March 18, 2016
(ANTIMEDIA) A groundbreaking device was launched this week to make sure everyone can access help in an emergency, regardless of where they are. A team of engineers and developers have created Revolar — a tiny, wearable device that sends immediate alerts to contacts if the user feels threatened or unsafe.
Hoping to address the culture of fear women and other vulnerable groups face on a daily basis — Revolar means to fly again in Spanish. The gadget is the brainchild of CEO Jacqueline Ros, whose teenage sister was a victim of sexual assault. In the aftermath of the rape, Ros found herself wishing her younger sibling had been able to push a button to ask for help, so she set about creating one.
Using the tragedy to try to ensure the same doesn’t happen to others, Ros and her team launched a successful Kickstarter campaign. In addition, the developers took part in the Techstars Boulder 2015 accelerator program, made the Top 25 for Sir Richard Branson’s Extreme Tech Challenge, and more recently, closed a $3 million financing deal with The Foundry Group. After Ros raised a whopping $3.5 million, the wearable device, designed to clip onto your clothing or keychain, began shipping on March 15. It is due to be on the shelves in shops in April.
Marketed as the world’s smartest personal safety device,” the slimline, 2-inch long gadget enables users to send differentiated alerts by the simple press of a button. Two presses sends a yellow warning alert while three times signals a red alert. Built-in GPS means contacts immediately receive a text revealing the user’s exact location.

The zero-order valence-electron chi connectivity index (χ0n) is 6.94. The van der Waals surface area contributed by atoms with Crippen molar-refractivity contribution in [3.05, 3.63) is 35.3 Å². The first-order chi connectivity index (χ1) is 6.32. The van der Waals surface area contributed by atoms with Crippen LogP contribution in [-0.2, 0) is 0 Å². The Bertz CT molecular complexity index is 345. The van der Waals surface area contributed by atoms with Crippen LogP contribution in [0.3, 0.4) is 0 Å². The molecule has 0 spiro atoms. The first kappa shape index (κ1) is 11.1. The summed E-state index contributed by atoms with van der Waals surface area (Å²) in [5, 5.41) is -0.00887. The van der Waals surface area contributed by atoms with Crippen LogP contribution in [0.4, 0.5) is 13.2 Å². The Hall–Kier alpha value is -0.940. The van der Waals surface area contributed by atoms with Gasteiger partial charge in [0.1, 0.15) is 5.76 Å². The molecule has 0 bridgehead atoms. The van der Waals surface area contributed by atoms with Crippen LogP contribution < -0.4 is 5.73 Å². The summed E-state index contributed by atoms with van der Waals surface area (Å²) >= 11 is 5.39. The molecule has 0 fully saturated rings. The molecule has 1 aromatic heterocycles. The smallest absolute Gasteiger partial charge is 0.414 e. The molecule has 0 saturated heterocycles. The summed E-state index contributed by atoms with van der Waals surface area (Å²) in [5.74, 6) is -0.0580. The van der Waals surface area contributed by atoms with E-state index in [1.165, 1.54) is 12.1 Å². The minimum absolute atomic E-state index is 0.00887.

This article (Rape Prevention With the Push of A Button) is free and open source. You have permission to republish this article under a Creative Commons license with attribution to Michaela Whitton and theAntiMedia.org. Anti-Media Radio airs weeknights at 11pm Eastern/8pm Pacific. If you spot a typo, email firstname.lastname@example.org.
Since you’re here…
…We have a small favor to ask. Fewer and fewer people are seeing Anti-Media articles as social media sites crack down on us, and advertising revenues across the board are quickly declining. However, unlike many news organizations, we haven’t put up a paywall because we value open and accessible journalism over profit — but at this point, we’re barely even breaking even. Hopefully, you can see why we need to ask for your help. Anti-Media’s independent journalism and analysis takes substantial time, resources, and effort to produce, but we do it because we believe in our message and hope you do, too.
If everyone who reads our reporting and finds value in it helps fund it, our future can be much more secure. For as little as $1 and a minute of your time, you can support Anti-Media. Thank you. Click here to support us